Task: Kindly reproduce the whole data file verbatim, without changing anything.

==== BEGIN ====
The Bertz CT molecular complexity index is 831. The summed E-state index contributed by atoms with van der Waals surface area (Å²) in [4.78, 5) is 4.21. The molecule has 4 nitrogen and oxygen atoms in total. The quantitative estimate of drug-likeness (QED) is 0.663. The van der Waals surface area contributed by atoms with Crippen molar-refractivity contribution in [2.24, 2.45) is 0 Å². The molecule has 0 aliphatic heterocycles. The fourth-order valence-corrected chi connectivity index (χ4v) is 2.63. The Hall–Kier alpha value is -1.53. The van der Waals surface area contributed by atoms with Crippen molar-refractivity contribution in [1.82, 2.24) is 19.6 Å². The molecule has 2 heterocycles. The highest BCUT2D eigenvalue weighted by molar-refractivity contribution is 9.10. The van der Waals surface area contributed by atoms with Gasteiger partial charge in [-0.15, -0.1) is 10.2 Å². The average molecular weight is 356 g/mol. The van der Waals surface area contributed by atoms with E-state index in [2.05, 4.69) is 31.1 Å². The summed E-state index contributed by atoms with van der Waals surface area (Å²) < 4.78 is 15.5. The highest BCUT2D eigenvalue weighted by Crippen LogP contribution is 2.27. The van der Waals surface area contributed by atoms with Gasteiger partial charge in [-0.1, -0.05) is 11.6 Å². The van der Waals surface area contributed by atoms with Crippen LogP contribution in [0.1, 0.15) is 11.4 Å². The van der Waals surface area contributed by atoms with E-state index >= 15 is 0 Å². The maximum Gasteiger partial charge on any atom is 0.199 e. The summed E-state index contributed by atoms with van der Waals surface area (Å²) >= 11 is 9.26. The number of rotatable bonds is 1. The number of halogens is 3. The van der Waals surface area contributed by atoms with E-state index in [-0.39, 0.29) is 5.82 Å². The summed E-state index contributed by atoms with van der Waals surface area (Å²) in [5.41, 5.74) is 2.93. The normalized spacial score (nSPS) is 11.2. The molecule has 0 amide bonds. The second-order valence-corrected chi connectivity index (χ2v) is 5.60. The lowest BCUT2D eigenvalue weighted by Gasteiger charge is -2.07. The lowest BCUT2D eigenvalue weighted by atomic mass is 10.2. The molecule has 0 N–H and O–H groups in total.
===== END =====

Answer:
The Bertz CT molecular complexity index is 831. The summed E-state index contributed by atoms with van der Waals surface area (Å²) in [4.78, 5) is 4.21. The molecule has 4 nitrogen and oxygen atoms in total. The quantitative estimate of drug-likeness (QED) is 0.663. The van der Waals surface area contributed by atoms with Crippen molar-refractivity contribution in [2.24, 2.45) is 0 Å². The molecule has 0 aliphatic heterocycles. The fourth-order valence-corrected chi connectivity index (χ4v) is 2.63. The Hall–Kier alpha value is -1.53. The van der Waals surface area contributed by atoms with Crippen molar-refractivity contribution in [1.82, 2.24) is 19.6 Å². The molecule has 2 heterocycles. The highest BCUT2D eigenvalue weighted by molar-refractivity contribution is 9.10. The van der Waals surface area contributed by atoms with Gasteiger partial charge in [-0.15, -0.1) is 10.2 Å². The average molecular weight is 356 g/mol. The van der Waals surface area contributed by atoms with E-state index in [2.05, 4.69) is 31.1 Å². The summed E-state index contributed by atoms with van der Waals surface area (Å²) < 4.78 is 15.5. The highest BCUT2D eigenvalue weighted by Crippen LogP contribution is 2.27. The van der Waals surface area contributed by atoms with Gasteiger partial charge in [-0.1, -0.05) is 11.6 Å². The van der Waals surface area contributed by atoms with Crippen LogP contribution in [0.1, 0.15) is 11.4 Å². The van der Waals surface area contributed by atoms with E-state index >= 15 is 0 Å². The maximum Gasteiger partial charge on any atom is 0.199 e. The summed E-state index contributed by atoms with van der Waals surface area (Å²) >= 11 is 9.26. The number of rotatable bonds is 1. The number of halogens is 3. The van der Waals surface area contributed by atoms with E-state index in [-0.39, 0.29) is 5.82 Å². The summed E-state index contributed by atoms with van der Waals surface area (Å²) in [5.41, 5.74) is 2.93. The normalized spacial score (nSPS) is 11.2. The molecule has 0 amide bonds. The second-order valence-corrected chi connectivity index (χ2v) is 5.60. The lowest BCUT2D eigenvalue weighted by Gasteiger charge is -2.07. The lowest BCUT2D eigenvalue weighted by atomic mass is 10.2. The molecule has 0 N–H and O–H groups in total.